RIO DE JANEIRO -- As mixed martial arts fighters approach superstar status, a shift is taking place in their relationship with the media. Middleweight king Anderson Silva, who returns once more to 205 pounds in this weekend's UFC 153 main event against Stephan Bonnar, is one of the high-profile fighters setting a new trend.
As the top-tier fighters are becoming increasingly famous, they are also becoming more media shy -- particularly when it comes to their training.
Once, the media were a welcome and almost constant presence in every major fight gym. Just like what has happened for decades previous in boxing, reporters would filter in and out in search of stories and spend hours watching training and analyzing fighters ahead of big fights. Cameras were ever-present, ranging from documentary crews to photojournalists.
But there is an increasing trend where fighters are limiting (and in some cases denying) the media access to their gyms.
Why is this happening?
As the sport grows, so do the demands upon the fighters. Their work is not just to train for a few weeks, then show up to fight. Film crews want to follow their every move for documentaries and increasingly popular reality shows. Trips to TV and radio studios for promotional interviews can involve traveling and take away from precious gym hours. A nonstop stream of questions from curious reporters can disrupt training sessions and a fighter's focus.
"Right now Anderson is just overwhelmed," said Jorge Guimares, Silva's manager. "He's the best pound-for-pound fighter in the world and one of the most exciting in the game, and the media loves him."
Herbert Mota, Silva's marketing and press agent in Brazil, spoke of the demand upon him: "Three or four requests a week for interviews, a few more for dinners and networking events, appearances, and then two or three days a month for sponsors, like commercial recordings."
All of these demands don't leave the champion much time to train. Gone are the days of a fighter simply removing distractions a few weeks out from a fight. Instead, fighters are quite literally shutting the doors of their gyms, in some cases permanently.
The Blackhouse gym is located in a remote industrial area of Los Angeles and is owned and operated by the same team that manages Silva. Also on the roster are a number of other Brazilian fighters, including Lyoto Machida.
It is unusual for a fight gym in that it's a closed-door facility. There are no public classes, no gawkers or fans looking to bask in the limelight of famous names. Entry is by invitation only, and that goes for both fighters and media.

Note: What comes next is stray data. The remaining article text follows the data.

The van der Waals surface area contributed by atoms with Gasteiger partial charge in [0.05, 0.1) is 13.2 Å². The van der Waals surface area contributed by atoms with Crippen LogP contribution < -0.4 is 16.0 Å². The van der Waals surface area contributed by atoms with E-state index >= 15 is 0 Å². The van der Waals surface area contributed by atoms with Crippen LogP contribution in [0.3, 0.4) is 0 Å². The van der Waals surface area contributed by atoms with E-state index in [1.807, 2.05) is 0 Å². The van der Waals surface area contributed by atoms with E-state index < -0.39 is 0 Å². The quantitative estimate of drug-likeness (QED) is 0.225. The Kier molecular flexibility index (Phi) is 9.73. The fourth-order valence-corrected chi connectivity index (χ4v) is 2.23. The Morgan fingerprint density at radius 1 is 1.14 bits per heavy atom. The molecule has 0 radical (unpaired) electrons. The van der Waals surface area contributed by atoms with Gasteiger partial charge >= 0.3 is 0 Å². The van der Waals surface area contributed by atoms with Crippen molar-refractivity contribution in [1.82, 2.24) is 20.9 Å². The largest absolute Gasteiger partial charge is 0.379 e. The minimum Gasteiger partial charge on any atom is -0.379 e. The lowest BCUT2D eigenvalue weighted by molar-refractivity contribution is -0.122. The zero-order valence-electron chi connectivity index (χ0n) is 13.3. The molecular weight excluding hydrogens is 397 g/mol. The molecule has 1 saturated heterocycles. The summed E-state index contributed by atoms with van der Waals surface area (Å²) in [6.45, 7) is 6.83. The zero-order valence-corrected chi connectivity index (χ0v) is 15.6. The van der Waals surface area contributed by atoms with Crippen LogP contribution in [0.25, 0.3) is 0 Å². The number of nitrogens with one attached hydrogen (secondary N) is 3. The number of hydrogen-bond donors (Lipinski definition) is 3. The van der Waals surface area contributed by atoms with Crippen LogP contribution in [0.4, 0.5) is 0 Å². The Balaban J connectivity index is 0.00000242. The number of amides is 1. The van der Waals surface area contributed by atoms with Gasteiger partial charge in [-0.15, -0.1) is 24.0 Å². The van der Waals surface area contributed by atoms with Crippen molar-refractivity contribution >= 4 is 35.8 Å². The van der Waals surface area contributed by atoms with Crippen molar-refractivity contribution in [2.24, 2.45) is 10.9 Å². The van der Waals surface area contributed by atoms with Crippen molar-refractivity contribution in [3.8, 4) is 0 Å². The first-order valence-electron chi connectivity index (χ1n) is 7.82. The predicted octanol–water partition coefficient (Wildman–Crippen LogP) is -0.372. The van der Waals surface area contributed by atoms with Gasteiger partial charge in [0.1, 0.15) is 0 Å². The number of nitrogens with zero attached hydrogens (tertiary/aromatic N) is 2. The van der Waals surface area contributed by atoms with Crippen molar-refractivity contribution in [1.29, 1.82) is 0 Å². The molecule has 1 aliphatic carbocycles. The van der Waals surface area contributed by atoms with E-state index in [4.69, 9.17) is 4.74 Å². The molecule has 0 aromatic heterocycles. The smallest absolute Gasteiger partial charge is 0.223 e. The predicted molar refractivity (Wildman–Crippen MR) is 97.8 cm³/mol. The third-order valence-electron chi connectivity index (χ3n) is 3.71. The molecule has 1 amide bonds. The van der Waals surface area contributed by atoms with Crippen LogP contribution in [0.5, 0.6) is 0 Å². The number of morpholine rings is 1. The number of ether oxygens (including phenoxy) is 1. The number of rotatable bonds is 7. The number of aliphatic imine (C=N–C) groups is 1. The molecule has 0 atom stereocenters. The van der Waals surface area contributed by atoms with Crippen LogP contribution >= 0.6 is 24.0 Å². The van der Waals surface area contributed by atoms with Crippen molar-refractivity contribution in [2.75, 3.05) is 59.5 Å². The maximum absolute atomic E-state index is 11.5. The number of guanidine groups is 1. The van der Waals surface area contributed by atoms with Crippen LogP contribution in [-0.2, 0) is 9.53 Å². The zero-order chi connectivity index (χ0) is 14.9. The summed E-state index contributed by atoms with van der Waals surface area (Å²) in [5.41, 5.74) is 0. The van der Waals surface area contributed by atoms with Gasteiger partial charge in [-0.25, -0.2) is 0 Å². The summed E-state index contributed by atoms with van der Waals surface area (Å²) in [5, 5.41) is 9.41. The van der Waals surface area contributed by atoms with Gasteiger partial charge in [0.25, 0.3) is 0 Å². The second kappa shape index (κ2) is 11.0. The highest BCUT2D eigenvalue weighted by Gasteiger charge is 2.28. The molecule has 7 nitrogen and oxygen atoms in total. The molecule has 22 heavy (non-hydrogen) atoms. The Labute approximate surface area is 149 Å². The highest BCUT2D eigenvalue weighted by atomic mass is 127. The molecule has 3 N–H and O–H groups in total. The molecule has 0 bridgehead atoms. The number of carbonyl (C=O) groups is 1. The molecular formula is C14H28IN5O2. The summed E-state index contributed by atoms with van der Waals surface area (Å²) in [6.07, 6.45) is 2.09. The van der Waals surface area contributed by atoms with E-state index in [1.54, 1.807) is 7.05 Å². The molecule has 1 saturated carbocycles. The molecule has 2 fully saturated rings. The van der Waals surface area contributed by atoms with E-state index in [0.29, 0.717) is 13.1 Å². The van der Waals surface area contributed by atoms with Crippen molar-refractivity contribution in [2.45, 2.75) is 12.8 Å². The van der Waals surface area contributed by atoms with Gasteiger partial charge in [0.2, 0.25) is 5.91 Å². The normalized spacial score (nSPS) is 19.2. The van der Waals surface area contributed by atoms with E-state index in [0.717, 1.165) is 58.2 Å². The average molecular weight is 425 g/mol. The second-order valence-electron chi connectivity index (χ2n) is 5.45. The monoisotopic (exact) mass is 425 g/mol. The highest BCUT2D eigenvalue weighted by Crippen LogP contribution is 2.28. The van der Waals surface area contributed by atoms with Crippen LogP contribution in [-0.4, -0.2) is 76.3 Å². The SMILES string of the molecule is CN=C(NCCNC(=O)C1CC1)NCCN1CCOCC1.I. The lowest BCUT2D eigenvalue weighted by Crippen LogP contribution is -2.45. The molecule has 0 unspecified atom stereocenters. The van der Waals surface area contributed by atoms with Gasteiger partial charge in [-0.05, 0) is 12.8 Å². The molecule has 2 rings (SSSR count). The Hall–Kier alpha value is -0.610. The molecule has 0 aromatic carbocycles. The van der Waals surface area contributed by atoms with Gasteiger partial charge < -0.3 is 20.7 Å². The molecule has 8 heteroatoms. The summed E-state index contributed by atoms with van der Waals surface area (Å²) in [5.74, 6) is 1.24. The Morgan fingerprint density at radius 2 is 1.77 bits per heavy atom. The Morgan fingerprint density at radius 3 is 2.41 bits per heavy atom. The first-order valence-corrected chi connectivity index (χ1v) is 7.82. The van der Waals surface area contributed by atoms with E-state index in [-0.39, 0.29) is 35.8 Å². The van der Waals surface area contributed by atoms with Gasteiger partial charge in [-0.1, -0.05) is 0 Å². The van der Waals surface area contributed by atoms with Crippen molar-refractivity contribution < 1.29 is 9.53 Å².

"We built it so guys like Lyoto could come in and have a sparring session with Anderson and there won't be a bunch of fans all over it," said Derek Kronig, one of the staff of the gym. "It's so the guys feel comfortable; more to do with the guys having tranquility and being at ease. It's so they don't have the bother of dealing with anything else other than training."
Though most MMA gyms still offer public classes, the practice of closing the doors to prying eyes during the professional training sessions is spreading. X-Gym -- Silva's base when in Rio de Janeiro -- has the same policy, as does Antonio Rodrigo "Minotauro" Nogueira's nearby gym.
But this isn't an exclusively Brazilian practice. Xtreme Couture, Randy Couture's gym in Las Vegas, has changed how it regulates the media presence within its walls. A few years ago almost anybody representing the media -- big or small -- could drop by and be allowed in.
Now, everyone has to log in at the front desk, fill out forms stating their affiliation and describe their usage of content before being permitted access. The practice is designed to avoid conflicts among film crews, but also to prevent fighters from being unduly bothered during training.
Part of this shutout of the media has been due to concerns over where information -- particularly training footage -- will end up. Fighters and coaches are most worried about studious opponents searching for weaknesses by studying tape from training sessions, and though reports of the practice are vague and there's no confirmation it's a real issue, there are deep concerns of spying.
"Anderson just doesn't like people to watch," said Guimares. "He's always training what he's going to be doing in the fight. He likes to keep it secret."
This desire to keep hidden details of game plans and techniques is not only confined to MMA -- NFL teams routinely practice behind closed doors, as do soccer teams and many other sports.
As the stakes rise, so do tensions between fighters and reporters. In some gyms, anyone with a camera is immediately told: "Pictures are OK, but no filming". It's not just the threat of video being leaked -- even an errant tweet could give away an injury or incident that could be valuable to an opponent.
When the problem becomes a problem
The symbiotic relationship between the fight game and the media relies on a certain level of intimate cooperation. The fight game knows that it can't exist without the media, but the media have always depended on the goodwill of the fighters and their staff in getting the level of access they need.
One UFC employee told me about the difficulty of working with some of the superstar fighters. After flying to Rio de Janeiro to film promotional videos some weeks ahead of UFC 153, he was met with extremely limited access from Minotauro and a polite, but firm, "no" from Silva.
When even the UFC is denied access to its own fighters, it's clear firm boundaries have been drawn -- and they look to stay that way.